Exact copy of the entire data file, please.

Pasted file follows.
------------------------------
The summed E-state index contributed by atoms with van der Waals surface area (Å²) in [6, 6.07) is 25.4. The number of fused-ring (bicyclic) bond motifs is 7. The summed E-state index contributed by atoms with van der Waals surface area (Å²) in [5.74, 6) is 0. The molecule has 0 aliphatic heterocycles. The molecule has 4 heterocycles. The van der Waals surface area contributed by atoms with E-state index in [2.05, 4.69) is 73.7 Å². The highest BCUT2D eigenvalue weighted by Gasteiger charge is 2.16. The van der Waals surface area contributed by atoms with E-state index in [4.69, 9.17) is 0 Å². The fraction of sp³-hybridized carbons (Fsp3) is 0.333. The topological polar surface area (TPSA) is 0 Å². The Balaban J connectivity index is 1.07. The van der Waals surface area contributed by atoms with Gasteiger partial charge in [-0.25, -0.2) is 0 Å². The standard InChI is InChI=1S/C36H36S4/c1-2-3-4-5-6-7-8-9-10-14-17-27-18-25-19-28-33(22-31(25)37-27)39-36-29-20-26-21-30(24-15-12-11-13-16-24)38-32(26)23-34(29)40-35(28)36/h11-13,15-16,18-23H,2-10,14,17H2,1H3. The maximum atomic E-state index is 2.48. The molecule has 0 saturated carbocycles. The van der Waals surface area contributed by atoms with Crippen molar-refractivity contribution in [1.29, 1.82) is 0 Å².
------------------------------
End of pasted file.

The summed E-state index contributed by atoms with van der Waals surface area (Å²) in [6, 6.07) is 25.4. The number of fused-ring (bicyclic) bond motifs is 7. The summed E-state index contributed by atoms with van der Waals surface area (Å²) in [5.74, 6) is 0. The molecule has 0 aliphatic heterocycles. The molecule has 4 heterocycles. The van der Waals surface area contributed by atoms with E-state index in [2.05, 4.69) is 73.7 Å². The highest BCUT2D eigenvalue weighted by Gasteiger charge is 2.16. The van der Waals surface area contributed by atoms with E-state index in [4.69, 9.17) is 0 Å². The fraction of sp³-hybridized carbons (Fsp3) is 0.333. The topological polar surface area (TPSA) is 0 Å². The Balaban J connectivity index is 1.07. The van der Waals surface area contributed by atoms with Gasteiger partial charge in [-0.25, -0.2) is 0 Å². The standard InChI is InChI=1S/C36H36S4/c1-2-3-4-5-6-7-8-9-10-14-17-27-18-25-19-28-33(22-31(25)37-27)39-36-29-20-26-21-30(24-15-12-11-13-16-24)38-32(26)23-34(29)40-35(28)36/h11-13,15-16,18-23H,2-10,14,17H2,1H3. The maximum atomic E-state index is 2.48. The molecule has 0 saturated carbocycles. The van der Waals surface area contributed by atoms with Crippen molar-refractivity contribution in [1.29, 1.82) is 0 Å².